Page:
Critics Blocked from President’s Twitter Account File Suit
Joined by seven individuals from across the country, the Knight First Amendment Institute filed suit in the Southern District of New York today contending that President Trump and his communications team are violating the First Amendment by blocking individuals from the @realDonaldTrump Twitter account because they criticized the president or his policies. The Knight Institute sent a letter to the White House last month suggesting that it would file suit if the president and his aides did not unblock individuals who had been blocked because of their views. The White House did not respond to that letter.
“President Trump’s Twitter account has become an important source of news and information about the government, and an important forum for speech by, to, or about the president,” said Jameel Jaffer, the Knight Institute’s executive director. “The First Amendment applies to this digital forum in the same way it applies to town halls and open school board meetings. The White House acts unlawfully when it excludes people from this forum simply because they’ve disagreed with the president.”
The president and his aides have aggressively promoted the @realDonaldTrump account as a key channel for communication between the president and the public. The White House uses the account to make formal announcements, defend the president’s official decisions and actions, report on meetings with foreign leaders, and promote the administration’s positions on health care, immigration, foreign affairs, and other matters. The president’s advisors have stated that tweets from @realDonaldTrump are “official statements.”
The White House acts unlawfully when it excludes people from this forum simply because they’ve disagreed with the president.
Today’s lawsuit was filed on behalf of seven people from across the country who have been blocked from the account by the president or his aides. The blocking prevents or impedes these people from reading the president’s tweets, responding directly, or participating in the discussions that take place in the comment threads generated by the president’s tweets. The complaint argues that the @realDonaldTrump account is a “public forum” under the First Amendment, meaning that the government cannot exclude people from it simply because of their views. It also contends that the White House is violating the seven individual plaintiffs’ First Amendment right to petition their government for redress of grievances.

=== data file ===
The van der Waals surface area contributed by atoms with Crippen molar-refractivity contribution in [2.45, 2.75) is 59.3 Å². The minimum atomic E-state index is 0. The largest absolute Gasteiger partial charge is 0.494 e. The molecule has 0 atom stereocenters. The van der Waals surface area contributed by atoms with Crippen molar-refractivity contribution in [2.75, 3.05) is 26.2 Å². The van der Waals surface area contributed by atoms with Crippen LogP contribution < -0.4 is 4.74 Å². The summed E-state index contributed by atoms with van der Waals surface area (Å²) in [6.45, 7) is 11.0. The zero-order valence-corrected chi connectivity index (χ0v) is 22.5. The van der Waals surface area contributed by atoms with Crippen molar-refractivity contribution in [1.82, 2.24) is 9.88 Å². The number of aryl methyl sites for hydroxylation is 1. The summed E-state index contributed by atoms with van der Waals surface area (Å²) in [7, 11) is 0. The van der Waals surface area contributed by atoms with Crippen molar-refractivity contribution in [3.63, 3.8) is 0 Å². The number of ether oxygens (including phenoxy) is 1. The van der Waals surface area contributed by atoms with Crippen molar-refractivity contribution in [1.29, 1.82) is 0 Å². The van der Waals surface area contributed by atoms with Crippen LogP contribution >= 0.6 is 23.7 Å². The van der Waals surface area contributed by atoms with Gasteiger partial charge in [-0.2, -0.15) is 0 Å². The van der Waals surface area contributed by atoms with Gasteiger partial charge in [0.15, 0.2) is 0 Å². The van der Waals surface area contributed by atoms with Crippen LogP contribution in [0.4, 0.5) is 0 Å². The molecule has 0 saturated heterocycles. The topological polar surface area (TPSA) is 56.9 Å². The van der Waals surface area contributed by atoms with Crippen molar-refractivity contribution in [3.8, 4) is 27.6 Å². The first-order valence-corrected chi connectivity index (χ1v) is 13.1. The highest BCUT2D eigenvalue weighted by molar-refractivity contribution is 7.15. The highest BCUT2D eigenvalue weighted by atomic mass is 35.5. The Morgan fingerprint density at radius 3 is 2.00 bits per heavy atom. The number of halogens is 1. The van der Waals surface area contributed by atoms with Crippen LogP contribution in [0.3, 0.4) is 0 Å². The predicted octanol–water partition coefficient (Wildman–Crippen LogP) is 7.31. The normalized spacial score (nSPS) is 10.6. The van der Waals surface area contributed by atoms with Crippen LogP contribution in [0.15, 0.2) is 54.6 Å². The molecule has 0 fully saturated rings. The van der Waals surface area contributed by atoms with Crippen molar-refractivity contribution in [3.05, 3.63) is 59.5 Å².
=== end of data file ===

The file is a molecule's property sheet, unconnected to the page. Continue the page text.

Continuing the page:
Moreover, the lawsuit contends that the White House also violates the rights of those who have not been blocked — such as the Knight Institute, a plaintiff in the case — who now participate in a forum that has been purged of many critical voices.
“The White House is transforming a public forum into an echo chamber,” said Katie Fallow, a senior staff attorney at the Knight Institute. “Its actions violate the rights of the people who’ve been blocked and the rights of those who haven’t been blocked but who now participate in a forum that’s being sanitized of dissent.”
Last month, the Supreme Court observed that social media platforms like Twitter have provided “perhaps the most powerful mechanisms available to a private citizen to make his or her voice heard,” and, in particular, allow citizens to “petition their elected representatives and otherwise engage with them in a direct manner.”
The lawsuit asks the court to declare that the viewpoint-based blocking of people from the @realDonaldTrump account is unconstitutional, and to order the White House to restore access to the seven people represented by the Institute.